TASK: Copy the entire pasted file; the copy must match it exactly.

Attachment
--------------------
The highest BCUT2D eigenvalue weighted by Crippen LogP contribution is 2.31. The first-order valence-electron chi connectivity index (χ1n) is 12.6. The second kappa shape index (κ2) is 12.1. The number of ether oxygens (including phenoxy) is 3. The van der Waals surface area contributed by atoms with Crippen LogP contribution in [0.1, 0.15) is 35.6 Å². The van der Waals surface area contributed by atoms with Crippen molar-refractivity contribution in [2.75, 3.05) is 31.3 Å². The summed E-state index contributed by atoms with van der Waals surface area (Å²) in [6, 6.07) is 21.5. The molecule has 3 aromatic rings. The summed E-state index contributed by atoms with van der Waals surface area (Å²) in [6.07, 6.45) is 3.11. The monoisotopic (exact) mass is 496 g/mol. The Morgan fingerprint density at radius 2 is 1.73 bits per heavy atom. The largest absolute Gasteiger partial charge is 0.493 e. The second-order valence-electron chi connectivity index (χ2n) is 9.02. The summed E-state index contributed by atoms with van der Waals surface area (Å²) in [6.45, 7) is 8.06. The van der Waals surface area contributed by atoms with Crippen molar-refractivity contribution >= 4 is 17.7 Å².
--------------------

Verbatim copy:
The highest BCUT2D eigenvalue weighted by Crippen LogP contribution is 2.31. The first-order valence-electron chi connectivity index (χ1n) is 12.6. The second kappa shape index (κ2) is 12.1. The number of ether oxygens (including phenoxy) is 3. The van der Waals surface area contributed by atoms with Crippen LogP contribution in [0.1, 0.15) is 35.6 Å². The van der Waals surface area contributed by atoms with Crippen molar-refractivity contribution in [2.75, 3.05) is 31.3 Å². The summed E-state index contributed by atoms with van der Waals surface area (Å²) in [6, 6.07) is 21.5. The molecule has 3 aromatic rings. The summed E-state index contributed by atoms with van der Waals surface area (Å²) in [6.07, 6.45) is 3.11. The monoisotopic (exact) mass is 496 g/mol. The Morgan fingerprint density at radius 2 is 1.73 bits per heavy atom. The largest absolute Gasteiger partial charge is 0.493 e. The second-order valence-electron chi connectivity index (χ2n) is 9.02. The summed E-state index contributed by atoms with van der Waals surface area (Å²) in [6.45, 7) is 8.06. The van der Waals surface area contributed by atoms with Crippen molar-refractivity contribution >= 4 is 17.7 Å².